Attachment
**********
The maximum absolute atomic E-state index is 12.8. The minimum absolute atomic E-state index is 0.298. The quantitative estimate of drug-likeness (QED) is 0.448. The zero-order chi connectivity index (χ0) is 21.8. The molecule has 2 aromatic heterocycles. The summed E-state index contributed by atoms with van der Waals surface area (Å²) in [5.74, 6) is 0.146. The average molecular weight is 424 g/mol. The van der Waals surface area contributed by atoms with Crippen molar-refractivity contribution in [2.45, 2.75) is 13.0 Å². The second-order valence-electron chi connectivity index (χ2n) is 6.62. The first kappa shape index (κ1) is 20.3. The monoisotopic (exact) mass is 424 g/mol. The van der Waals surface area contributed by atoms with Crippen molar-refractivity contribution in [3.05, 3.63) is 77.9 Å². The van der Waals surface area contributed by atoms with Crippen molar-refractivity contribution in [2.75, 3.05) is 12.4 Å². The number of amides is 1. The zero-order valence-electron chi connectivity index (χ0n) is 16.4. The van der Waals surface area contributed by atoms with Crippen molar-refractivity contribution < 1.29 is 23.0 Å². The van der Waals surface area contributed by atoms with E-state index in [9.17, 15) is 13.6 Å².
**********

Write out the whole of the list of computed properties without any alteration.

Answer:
The maximum absolute atomic E-state index is 12.8. The minimum absolute atomic E-state index is 0.298. The quantitative estimate of drug-likeness (QED) is 0.448. The zero-order chi connectivity index (χ0) is 21.8. The molecule has 2 aromatic heterocycles. The summed E-state index contributed by atoms with van der Waals surface area (Å²) in [5.74, 6) is 0.146. The average molecular weight is 424 g/mol. The van der Waals surface area contributed by atoms with Crippen molar-refractivity contribution in [2.45, 2.75) is 13.0 Å². The second-order valence-electron chi connectivity index (χ2n) is 6.62. The first kappa shape index (κ1) is 20.3. The monoisotopic (exact) mass is 424 g/mol. The van der Waals surface area contributed by atoms with Crippen molar-refractivity contribution in [3.05, 3.63) is 77.9 Å². The van der Waals surface area contributed by atoms with Crippen molar-refractivity contribution in [2.75, 3.05) is 12.4 Å². The number of amides is 1. The zero-order valence-electron chi connectivity index (χ0n) is 16.4. The van der Waals surface area contributed by atoms with Crippen molar-refractivity contribution < 1.29 is 23.0 Å². The van der Waals surface area contributed by atoms with E-state index in [9.17, 15) is 13.6 Å².